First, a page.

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Learning to read and write the Chinese script is particularly challenging because it consists of a thousands of complex characters, and each character represents both sound and meaning.
Chinese is written entirely with Chinese characters or hànzi. To read Modern Standard Chinese you need to commit about 4,000 - 5,000 hànzi to memory.
Japanese is written with a mixture of Chinese characters or kanji plus two syllabic scripts and sometimes the Latin alphabet. Knowledge of about 2,000 kanji is sufficient to read most Japanese texts.
Korean is written mainly with an alphabetic script known as hangeul. Chinese characters or hanja are also used, but to a much lesser extent than in Japanese. A knowledge of about 2,000 hanja is essential when reading older Korean texts, which use many more hanja than modern texts do. In fact many modern texts use no hanja at all.
Most characters are built of components which represent physical things or abstract concepts. Learn what each of the components represents and try building up mental images featuring the components for each character. Include in your mental images the meanings of the characters and the pronunciation.
There are a number of books, such as Fun with Chinese Characters, which explain the structure and meaning of each character with illustrations and little stories.
When learning Japanese remember that most kanji have several different readings: usually at least one derived from Chinese and one that is the Japanese word with the same meaning. Japanese children learn the Japanese readings of the kanji first and later learn the Chinese-derived readings. This is probably a good technique to adopt, unless you know Chinese already.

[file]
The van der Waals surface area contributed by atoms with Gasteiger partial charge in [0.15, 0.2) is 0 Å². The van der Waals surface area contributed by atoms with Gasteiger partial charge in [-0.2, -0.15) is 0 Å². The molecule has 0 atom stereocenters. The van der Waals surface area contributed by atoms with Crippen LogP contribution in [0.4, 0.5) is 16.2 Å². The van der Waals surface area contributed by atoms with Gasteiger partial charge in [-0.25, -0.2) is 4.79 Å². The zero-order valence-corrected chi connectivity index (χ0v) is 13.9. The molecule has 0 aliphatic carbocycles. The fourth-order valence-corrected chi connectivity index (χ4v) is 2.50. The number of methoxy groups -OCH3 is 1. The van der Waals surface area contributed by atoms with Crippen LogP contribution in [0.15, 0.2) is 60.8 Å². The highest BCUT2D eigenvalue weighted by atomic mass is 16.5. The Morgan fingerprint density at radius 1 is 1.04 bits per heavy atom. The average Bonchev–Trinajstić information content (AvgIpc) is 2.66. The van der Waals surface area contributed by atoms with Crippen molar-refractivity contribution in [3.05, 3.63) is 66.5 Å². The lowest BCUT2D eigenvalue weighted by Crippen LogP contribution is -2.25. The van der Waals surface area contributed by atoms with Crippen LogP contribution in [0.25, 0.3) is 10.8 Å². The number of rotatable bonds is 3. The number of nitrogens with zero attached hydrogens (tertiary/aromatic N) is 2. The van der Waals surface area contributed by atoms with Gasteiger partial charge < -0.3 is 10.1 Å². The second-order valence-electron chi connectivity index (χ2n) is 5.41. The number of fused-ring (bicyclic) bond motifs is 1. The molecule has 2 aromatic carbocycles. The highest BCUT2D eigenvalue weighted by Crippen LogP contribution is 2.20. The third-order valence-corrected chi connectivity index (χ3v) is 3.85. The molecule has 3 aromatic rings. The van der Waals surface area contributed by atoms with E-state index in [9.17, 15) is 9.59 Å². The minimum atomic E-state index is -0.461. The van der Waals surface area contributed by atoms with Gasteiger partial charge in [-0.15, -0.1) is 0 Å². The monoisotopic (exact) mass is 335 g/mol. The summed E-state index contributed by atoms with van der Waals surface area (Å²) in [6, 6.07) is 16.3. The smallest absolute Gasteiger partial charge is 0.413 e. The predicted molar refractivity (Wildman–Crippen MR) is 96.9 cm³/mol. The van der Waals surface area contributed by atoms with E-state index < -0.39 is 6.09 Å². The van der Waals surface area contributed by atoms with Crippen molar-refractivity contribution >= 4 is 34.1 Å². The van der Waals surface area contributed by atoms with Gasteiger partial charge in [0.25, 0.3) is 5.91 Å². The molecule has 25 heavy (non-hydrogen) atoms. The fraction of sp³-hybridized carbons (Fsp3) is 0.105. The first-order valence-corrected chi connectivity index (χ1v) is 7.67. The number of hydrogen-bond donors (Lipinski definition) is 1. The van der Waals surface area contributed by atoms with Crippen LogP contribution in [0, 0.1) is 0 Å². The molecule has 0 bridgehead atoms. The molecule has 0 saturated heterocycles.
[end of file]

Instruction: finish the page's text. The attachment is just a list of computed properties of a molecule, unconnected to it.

Learn the correct way to write each character and if possible, take a class in Chinese or Japanese calligraphy.
Practice reading and writing characters at every opportunity.
Make some character cards with a single large character on the front and the character's pronunciation and meaning together with words and/or phrases featuring the character on the back. Carry these cards around with you and refer to them whenever you have a moment. Some Chinese language courses include character cards like this.
As you learn more characters, you will start to notice recurring themes and patterns. This will help you to guess the meanings of new characters. The more characters you learn, the easier it will become to learn new ones.
To avoid eyestrain when poring over Chinese or Japanese texts, dictionaries, etc, make sure your study area is well-lit and consider buying a large magnifying glass. I'm serious - when I start learning Chinese and Japanese I had perfect eyesight. After studying them for four years I needed glasses.
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